Artist Edvard Munch inspired by ‘screaming clouds’
Written by Jonathan Amos
Norwegian scientists have put forward a new theory to explain the inspiration behind one of the most famous works of art ever produced. The Scream (1892), by Edvard Munch, depicts a figure holding its face, which is making an agonised expression. But look above this individual and the sky is full of colourful wavy lines.
The researchers say these are probably Mother of Pearl Clouds – rare phenomena that would have had a big impact on anyone who saw them for the first time.
“Today the general public has a lot more scientific information but you can imagine back in his day, he’d probably never seen these clouds before,” said Helene Muri from the University of Oslo. “As an artist, they no doubt could have made quite an impression on him.” Dr Muri was speaking here in Vienna at the European Geosciences Union (EGU) General Assembly.
From Munch’s diary notes, 1890-1892
“I went along the road with two friends – the sun set
I felt like a breath of sadness –
The sky suddenly became bloodish red
I stopped, leant against the fence, tired to death – watched over the
flaming clouds as blood and sword the city – the blue-black fjord and the city
– My friends went away – I stood there shivering from dread – and
I felt this big, infinite scream through nature”
The unusual sky formation in The Scream has previously been ascribed to volcanic effects.
Just nine years before Munch’s first rendering of The Scream, Krakatoa famously blew its top.
This eruption in what is now Indonesia was one of the biggest such events in recorded history, and its sulphurous emission circled the globe to generate some spectacular sunsets.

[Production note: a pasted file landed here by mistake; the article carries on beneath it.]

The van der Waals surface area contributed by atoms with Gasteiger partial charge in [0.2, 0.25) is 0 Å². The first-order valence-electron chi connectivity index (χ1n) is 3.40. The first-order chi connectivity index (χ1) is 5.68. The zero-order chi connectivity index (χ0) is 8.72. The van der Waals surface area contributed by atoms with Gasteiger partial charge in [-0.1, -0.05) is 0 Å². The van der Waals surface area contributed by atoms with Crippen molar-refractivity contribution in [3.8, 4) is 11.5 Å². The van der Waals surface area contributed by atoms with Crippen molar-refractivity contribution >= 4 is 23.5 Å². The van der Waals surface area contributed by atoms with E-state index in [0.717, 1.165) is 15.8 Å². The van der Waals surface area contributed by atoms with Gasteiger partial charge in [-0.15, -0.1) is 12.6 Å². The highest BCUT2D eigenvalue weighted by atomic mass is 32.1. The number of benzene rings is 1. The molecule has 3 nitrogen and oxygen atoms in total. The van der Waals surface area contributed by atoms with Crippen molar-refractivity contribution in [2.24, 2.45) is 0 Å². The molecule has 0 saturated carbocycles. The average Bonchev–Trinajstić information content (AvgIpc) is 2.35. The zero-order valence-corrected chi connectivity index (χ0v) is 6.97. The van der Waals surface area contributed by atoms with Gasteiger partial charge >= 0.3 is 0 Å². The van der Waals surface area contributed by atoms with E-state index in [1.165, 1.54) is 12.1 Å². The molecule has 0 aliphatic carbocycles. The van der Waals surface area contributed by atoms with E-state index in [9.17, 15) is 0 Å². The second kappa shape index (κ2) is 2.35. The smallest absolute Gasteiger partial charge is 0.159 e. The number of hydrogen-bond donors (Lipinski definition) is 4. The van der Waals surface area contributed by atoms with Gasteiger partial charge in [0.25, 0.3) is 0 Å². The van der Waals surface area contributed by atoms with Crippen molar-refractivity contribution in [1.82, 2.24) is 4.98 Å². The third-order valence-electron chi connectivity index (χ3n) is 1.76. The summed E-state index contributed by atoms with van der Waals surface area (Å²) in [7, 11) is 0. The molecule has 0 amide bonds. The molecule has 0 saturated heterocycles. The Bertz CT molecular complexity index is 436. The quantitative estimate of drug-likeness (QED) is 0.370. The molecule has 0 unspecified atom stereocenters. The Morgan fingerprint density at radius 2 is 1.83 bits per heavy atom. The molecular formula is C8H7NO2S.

But the Norwegian group argues that the wavy shapes painted by Munch are a far better match for what are termed Polar Stratospheric (Type II) Clouds; or as they are also sometimes called – Nacreous Clouds. Their rarity comes from the very particular conditions needed in their formation, at altitudes between 15km and 20km. These requirements include not only very cold winter air, down at minus 80-85C, but a good degree of humidity as well. Atmospheric flow up and over mountains helps because it can inject moisture from the troposphere into the stratosphere, followed by a process called adiabatic cooling that can then greatly reduce air temperatures.
“That’s when you can get very small ice crystals of about one micrometer,” explained Dr Muri.
“These clouds are very thin and are best seen just before sunrise and after sunset, when the sun is below the horizon.
“You get these very distinct colourings, from the combination of scattering, diffraction and internal refraction of the sunlight on these tiny ice crystals.”
Dr Muri has lived in the Oslo area for 25 years. She says she has seen the iridescent clouds only once with her own eyes – and she knows precisely when and what to look for. Such phenomena could have taken Munch completely by surprise, she believes.
The team first started investigating the possible link between the unusual meteorology and The Scream when consultant Svein Fikke observed a display of the clouds in 2014. He managed to take a series of stunning photos, and then started delving deeper into the story. Some very rare cloud types are reported to be increasing in frequency and distribution, perhaps due to climate change.
An example would be Noctilucent Clouds. These are the highest clouds on Earth, forming at altitudes of 80km and more. There is evidence to suggest they are becoming more visible at lower latitudes than used to be the case.
It is conceivable similar trends might occur with Nacreous Clouds, Dr Muri said, although no statistics can justify such a statement yet.
“We know that the troposphere is warming and expanding while the stratosphere above is compressing and cooling. So, the temperature characteristics of minus 80C and below might become commonplace in the future,” she speculated.
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